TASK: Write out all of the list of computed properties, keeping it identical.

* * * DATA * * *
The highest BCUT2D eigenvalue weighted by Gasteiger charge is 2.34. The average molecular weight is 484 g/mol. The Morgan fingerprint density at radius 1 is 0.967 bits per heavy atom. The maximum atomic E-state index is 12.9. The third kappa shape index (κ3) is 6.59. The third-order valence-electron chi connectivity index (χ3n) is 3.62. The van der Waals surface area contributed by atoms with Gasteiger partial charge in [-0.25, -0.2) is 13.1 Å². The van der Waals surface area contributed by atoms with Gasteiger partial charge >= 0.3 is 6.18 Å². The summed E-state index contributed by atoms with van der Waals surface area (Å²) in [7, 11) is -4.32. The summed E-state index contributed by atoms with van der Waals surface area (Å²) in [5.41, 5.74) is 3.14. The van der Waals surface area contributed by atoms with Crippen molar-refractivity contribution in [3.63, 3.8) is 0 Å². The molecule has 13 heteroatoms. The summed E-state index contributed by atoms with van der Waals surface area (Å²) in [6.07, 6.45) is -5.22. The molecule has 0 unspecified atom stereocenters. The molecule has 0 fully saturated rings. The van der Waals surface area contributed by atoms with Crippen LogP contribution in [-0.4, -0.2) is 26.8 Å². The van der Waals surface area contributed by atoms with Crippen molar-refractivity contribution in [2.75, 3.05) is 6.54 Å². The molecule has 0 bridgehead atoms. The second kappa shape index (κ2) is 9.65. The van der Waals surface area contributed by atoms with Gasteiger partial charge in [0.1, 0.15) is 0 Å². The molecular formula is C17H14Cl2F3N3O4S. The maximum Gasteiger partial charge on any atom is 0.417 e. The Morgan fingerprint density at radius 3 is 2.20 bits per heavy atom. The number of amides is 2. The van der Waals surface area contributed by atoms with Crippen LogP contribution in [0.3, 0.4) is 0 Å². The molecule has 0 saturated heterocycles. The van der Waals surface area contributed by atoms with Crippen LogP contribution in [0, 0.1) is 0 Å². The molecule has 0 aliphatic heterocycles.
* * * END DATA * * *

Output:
The highest BCUT2D eigenvalue weighted by Gasteiger charge is 2.34. The average molecular weight is 484 g/mol. The Morgan fingerprint density at radius 1 is 0.967 bits per heavy atom. The maximum atomic E-state index is 12.9. The third kappa shape index (κ3) is 6.59. The third-order valence-electron chi connectivity index (χ3n) is 3.62. The van der Waals surface area contributed by atoms with Gasteiger partial charge in [-0.25, -0.2) is 13.1 Å². The van der Waals surface area contributed by atoms with Gasteiger partial charge >= 0.3 is 6.18 Å². The summed E-state index contributed by atoms with van der Waals surface area (Å²) in [7, 11) is -4.32. The summed E-state index contributed by atoms with van der Waals surface area (Å²) in [5.41, 5.74) is 3.14. The van der Waals surface area contributed by atoms with Crippen molar-refractivity contribution in [3.63, 3.8) is 0 Å². The molecule has 13 heteroatoms. The summed E-state index contributed by atoms with van der Waals surface area (Å²) in [6.07, 6.45) is -5.22. The molecule has 0 unspecified atom stereocenters. The molecule has 0 fully saturated rings. The van der Waals surface area contributed by atoms with Crippen LogP contribution in [-0.4, -0.2) is 26.8 Å². The van der Waals surface area contributed by atoms with Crippen molar-refractivity contribution in [2.75, 3.05) is 6.54 Å². The molecule has 0 bridgehead atoms. The second kappa shape index (κ2) is 9.65. The van der Waals surface area contributed by atoms with Gasteiger partial charge in [0.1, 0.15) is 0 Å². The molecular formula is C17H14Cl2F3N3O4S. The maximum Gasteiger partial charge on any atom is 0.417 e. The Morgan fingerprint density at radius 3 is 2.20 bits per heavy atom. The number of amides is 2. The van der Waals surface area contributed by atoms with Crippen LogP contribution in [0.3, 0.4) is 0 Å². The molecule has 0 saturated heterocycles. The van der Waals surface area contributed by atoms with Crippen LogP contribution in [0, 0.1) is 0 Å². The molecule has 0 aliphatic heterocycles.